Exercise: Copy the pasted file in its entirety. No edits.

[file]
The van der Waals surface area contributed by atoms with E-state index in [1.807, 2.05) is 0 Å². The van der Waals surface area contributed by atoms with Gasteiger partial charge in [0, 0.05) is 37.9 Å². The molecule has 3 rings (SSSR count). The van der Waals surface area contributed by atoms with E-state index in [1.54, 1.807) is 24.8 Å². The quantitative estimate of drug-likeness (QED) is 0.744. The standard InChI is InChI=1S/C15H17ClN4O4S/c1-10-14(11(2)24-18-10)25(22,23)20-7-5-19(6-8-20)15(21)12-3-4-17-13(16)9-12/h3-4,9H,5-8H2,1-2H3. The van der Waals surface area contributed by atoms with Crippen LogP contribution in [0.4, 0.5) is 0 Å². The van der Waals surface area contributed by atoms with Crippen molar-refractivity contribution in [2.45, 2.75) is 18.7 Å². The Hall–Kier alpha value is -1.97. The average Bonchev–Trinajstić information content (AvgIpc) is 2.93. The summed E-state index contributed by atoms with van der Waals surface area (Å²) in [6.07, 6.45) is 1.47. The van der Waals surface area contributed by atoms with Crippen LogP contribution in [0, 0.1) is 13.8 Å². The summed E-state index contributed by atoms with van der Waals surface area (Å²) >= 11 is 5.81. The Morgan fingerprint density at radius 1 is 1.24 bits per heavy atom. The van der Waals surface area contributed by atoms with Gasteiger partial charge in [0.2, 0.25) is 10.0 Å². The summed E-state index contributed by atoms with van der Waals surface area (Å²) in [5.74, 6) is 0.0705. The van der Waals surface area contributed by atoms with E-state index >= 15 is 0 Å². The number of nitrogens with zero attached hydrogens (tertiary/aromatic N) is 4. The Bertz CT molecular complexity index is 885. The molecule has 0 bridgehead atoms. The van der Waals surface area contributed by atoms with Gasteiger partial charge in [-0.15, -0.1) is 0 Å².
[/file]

The van der Waals surface area contributed by atoms with E-state index in [1.807, 2.05) is 0 Å². The van der Waals surface area contributed by atoms with Gasteiger partial charge in [0, 0.05) is 37.9 Å². The molecule has 3 rings (SSSR count). The van der Waals surface area contributed by atoms with E-state index in [1.54, 1.807) is 24.8 Å². The quantitative estimate of drug-likeness (QED) is 0.744. The standard InChI is InChI=1S/C15H17ClN4O4S/c1-10-14(11(2)24-18-10)25(22,23)20-7-5-19(6-8-20)15(21)12-3-4-17-13(16)9-12/h3-4,9H,5-8H2,1-2H3. The van der Waals surface area contributed by atoms with Crippen LogP contribution in [0.4, 0.5) is 0 Å². The van der Waals surface area contributed by atoms with Crippen molar-refractivity contribution in [2.45, 2.75) is 18.7 Å². The Hall–Kier alpha value is -1.97. The average Bonchev–Trinajstić information content (AvgIpc) is 2.93. The summed E-state index contributed by atoms with van der Waals surface area (Å²) in [6.07, 6.45) is 1.47. The van der Waals surface area contributed by atoms with Crippen LogP contribution in [0, 0.1) is 13.8 Å². The summed E-state index contributed by atoms with van der Waals surface area (Å²) >= 11 is 5.81. The Morgan fingerprint density at radius 1 is 1.24 bits per heavy atom. The van der Waals surface area contributed by atoms with Gasteiger partial charge in [0.2, 0.25) is 10.0 Å². The summed E-state index contributed by atoms with van der Waals surface area (Å²) in [5.74, 6) is 0.0705. The van der Waals surface area contributed by atoms with E-state index >= 15 is 0 Å². The number of nitrogens with zero attached hydrogens (tertiary/aromatic N) is 4. The Bertz CT molecular complexity index is 885. The molecule has 0 bridgehead atoms. The van der Waals surface area contributed by atoms with Gasteiger partial charge in [-0.15, -0.1) is 0 Å².